brief did not prevent him from exhausting the claims that he
raised in his postconviction motion. He was not obligated to
file a brief to properly present the claims to the state
appellate court for review. That Mr. Fortune addressed the
claims in a motion for rehearing filed after the state
appellate court issued its decision does not change the
conclusion that his claims were properly before that court
for review in the first instance. Accordingly, Mr. Fortune
exhausted the claims that he raised in his postconviction
motion. See Gardner v. Sec'y, Fla Dep't of
Corr., 2018 WL 1898756 at *5 n.3 (M.D. Fla. Apr. 20,
2018) (a petitioner who did not file an appellate brief
following the summary denial of his postconviction motion
"successfully exhausted his state court remedies"
by appealing the denial).
Mr. Fortune's amended federal habeas petition raises
several ineffective assistance claims that he did not present
in his state postconviction motion. These claims are
unexhausted. As Mr. Fortune cannot return to state court to
raise the claims in an untimely, successive postconviction
motion, see Fla. R. Crim. P. 3.850(b), they are now
procedurally defaulted. See Smith v. Jones, 256 F.3d
1135, 1138 (11th Cir. 2001) ("If the petitioner has
failed to exhaust state remedies that are no longer
available, that failure is a procedural default[.]").
These procedurally defaulted claims are barred from review
unless Mr. Fortune establishes the applicability of an
exception to overcome the default. See Id. (a
procedural default "will bar federal habeas relief,
unless either the cause and prejudice or the fundamental
miscarriage of justice exception is established."). Each
of Mr. Fortune's claims is addressed below.
One And Four
Grounds One and Four, Mr. Fortune alleges that counsel was
ineffective in his presentation of the defense at trial. The
record shows that the victim, a girl who was 13 years old at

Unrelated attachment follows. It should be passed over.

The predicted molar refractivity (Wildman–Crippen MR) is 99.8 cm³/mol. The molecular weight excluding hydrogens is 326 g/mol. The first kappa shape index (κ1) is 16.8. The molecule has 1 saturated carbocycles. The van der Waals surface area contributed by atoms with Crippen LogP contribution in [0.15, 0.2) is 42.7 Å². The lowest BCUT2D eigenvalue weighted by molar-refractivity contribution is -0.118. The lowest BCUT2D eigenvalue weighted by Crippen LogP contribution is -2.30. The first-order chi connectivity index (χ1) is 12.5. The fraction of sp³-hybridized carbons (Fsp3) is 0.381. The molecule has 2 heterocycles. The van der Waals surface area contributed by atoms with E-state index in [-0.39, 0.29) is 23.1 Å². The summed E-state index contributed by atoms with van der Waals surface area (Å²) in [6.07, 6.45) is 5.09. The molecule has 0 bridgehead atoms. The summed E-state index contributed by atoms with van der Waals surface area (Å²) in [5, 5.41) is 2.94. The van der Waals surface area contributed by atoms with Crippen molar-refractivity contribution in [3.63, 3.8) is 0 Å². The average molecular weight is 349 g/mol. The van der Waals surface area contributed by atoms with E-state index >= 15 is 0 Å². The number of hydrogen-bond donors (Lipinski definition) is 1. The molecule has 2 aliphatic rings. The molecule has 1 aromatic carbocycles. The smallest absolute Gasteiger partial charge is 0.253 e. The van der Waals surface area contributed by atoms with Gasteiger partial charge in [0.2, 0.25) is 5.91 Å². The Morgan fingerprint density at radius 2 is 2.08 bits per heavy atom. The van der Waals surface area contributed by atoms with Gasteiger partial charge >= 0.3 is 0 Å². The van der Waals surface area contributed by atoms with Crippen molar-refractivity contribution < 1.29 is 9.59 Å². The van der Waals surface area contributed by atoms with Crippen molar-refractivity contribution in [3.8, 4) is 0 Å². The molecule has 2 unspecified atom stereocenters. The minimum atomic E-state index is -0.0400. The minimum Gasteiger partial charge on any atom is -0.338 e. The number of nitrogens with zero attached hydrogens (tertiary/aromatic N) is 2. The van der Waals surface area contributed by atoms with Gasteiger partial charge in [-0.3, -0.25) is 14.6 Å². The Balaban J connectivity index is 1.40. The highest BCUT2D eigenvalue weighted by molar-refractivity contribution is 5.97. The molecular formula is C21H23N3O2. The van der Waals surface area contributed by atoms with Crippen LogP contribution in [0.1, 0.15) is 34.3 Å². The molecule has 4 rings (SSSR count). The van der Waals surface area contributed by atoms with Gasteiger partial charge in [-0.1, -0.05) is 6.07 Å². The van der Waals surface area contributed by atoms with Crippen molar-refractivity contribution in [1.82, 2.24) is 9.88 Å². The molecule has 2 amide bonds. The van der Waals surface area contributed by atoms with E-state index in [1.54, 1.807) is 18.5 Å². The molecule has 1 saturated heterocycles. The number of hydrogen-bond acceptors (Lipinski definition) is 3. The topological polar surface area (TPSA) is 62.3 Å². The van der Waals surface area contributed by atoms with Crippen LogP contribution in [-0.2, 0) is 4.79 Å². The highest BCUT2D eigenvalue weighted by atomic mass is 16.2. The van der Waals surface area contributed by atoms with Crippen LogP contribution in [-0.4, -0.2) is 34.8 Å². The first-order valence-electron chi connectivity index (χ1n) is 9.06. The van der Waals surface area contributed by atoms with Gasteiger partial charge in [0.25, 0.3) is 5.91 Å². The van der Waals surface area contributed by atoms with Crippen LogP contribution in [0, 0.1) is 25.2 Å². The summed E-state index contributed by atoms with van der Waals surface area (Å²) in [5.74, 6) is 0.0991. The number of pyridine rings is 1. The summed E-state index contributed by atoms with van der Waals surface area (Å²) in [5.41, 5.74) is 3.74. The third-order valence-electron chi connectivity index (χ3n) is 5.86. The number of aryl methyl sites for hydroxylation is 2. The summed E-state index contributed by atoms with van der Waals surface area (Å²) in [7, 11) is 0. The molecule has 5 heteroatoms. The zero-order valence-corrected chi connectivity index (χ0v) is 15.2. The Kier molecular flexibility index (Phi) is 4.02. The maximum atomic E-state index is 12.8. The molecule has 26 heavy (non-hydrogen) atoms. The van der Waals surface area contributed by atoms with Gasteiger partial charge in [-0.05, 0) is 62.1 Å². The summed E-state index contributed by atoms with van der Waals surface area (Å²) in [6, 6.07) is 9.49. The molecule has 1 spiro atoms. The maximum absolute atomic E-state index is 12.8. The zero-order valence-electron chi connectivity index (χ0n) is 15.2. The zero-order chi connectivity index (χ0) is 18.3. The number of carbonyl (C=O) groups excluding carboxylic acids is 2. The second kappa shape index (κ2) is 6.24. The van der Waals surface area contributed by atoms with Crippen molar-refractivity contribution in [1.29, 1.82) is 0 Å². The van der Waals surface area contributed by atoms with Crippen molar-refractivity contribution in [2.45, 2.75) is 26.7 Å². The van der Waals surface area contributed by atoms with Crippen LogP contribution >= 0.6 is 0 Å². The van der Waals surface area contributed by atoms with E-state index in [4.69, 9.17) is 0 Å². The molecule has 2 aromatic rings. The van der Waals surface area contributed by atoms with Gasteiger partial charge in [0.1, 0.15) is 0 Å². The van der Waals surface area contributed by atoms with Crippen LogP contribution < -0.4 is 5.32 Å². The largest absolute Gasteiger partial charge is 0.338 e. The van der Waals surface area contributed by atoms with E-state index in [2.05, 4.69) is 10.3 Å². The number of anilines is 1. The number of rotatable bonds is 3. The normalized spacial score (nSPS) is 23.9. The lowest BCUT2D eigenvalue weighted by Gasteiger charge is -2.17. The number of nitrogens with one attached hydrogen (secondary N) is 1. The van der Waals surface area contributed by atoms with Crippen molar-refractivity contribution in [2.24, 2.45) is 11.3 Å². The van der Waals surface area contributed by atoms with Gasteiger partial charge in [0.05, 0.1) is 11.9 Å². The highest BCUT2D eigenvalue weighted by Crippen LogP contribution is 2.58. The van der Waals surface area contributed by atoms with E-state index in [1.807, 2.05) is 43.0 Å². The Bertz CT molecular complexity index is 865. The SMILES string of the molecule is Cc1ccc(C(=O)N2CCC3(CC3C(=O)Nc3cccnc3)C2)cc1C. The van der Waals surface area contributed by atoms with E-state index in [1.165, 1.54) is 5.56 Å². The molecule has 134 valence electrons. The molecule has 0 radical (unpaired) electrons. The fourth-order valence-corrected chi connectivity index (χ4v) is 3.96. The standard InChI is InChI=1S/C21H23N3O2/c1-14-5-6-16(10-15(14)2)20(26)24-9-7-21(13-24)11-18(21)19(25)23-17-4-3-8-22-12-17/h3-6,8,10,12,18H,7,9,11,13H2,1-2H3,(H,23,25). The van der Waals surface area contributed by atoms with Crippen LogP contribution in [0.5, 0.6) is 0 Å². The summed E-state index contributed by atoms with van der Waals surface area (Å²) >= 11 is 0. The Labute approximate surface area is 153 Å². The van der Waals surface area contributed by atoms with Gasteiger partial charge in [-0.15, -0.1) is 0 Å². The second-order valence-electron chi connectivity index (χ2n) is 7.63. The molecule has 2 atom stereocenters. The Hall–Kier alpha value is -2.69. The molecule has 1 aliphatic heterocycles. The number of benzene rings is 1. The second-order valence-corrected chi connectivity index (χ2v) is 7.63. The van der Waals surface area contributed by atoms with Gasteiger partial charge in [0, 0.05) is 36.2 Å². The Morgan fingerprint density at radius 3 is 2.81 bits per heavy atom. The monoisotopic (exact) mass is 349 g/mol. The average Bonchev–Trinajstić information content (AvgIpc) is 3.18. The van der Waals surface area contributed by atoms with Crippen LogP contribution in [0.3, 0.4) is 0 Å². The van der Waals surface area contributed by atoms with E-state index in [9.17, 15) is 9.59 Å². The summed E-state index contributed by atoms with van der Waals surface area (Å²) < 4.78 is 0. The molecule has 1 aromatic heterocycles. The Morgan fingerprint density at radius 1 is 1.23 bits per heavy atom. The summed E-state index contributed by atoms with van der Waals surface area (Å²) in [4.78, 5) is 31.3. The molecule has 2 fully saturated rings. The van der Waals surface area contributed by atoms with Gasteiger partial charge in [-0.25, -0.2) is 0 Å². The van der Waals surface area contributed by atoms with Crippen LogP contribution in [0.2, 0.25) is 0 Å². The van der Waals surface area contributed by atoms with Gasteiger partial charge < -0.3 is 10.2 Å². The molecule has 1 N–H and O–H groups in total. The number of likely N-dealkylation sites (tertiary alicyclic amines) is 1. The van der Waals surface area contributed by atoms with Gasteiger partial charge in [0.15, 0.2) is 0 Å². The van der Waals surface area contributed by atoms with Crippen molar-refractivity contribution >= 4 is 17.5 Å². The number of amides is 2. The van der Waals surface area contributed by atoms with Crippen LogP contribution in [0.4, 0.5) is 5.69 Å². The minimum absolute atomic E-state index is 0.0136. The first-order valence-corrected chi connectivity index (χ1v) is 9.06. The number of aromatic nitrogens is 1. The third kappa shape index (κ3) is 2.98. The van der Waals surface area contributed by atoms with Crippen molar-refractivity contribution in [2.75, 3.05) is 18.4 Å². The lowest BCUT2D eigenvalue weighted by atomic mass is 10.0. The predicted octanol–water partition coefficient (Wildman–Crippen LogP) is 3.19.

the time of the offense, initially told police that another
man, Michael Suza, was the perpetrator. During a medical
examination, semen was found in the victim's vagina. DNA
from the semen matched Mr. Fortune, not Mr. Suza.
start of trial, the prosecutor stated that he did not plan to
call the victim. It appears that counsel considered calling
the victim to bring out her initial identification of Mr.
Suza and her alleged inconsistent statements during the
investigation into Mr. Suza. (Dkt. 19, Ex. 1 d, pp. 302-05).
However, after the trial court ruled that these statements
were inadmissible (Dkt. 19, Ex. 1 c, pp. 154-60, 163-68),
counsel decided not to call the victim.
State's case focused on the DNA evidence. The State
called Shana Hayter, a crime lab analyst at the Florida
Department of Law Enforcement who performed the DNA testing.
She testified that the DNA profile recovered from the victim,
which matched Mr. Fortune, occurred with a frequency of 1 in
130 trillion African-Americans. (Id., pp. 254-55).
Ground One, Mr. Fortune alleges that trial counsel was
ineffective for failing to depose or investigate the victim,
and in not calling her at trial. In Grounds One and Four, Mr.
Fortune alleges that counsel was ineffective in not
presenting a "credibility" defense. Mr. Fortune
alleges that the victim's testimony would have exonerated
him. Mr. Fortune claims that the victim would have testified
that he was not guilty, and suggests that she would have
testified to planting the DNA evidence on herself.
Alternatively, Mr. Fortune claims, counsel should have
presented a "credibility" defense by impeaching the
victim's credibility through her alleged prior
inconsistent statements and calling witnesses to testify to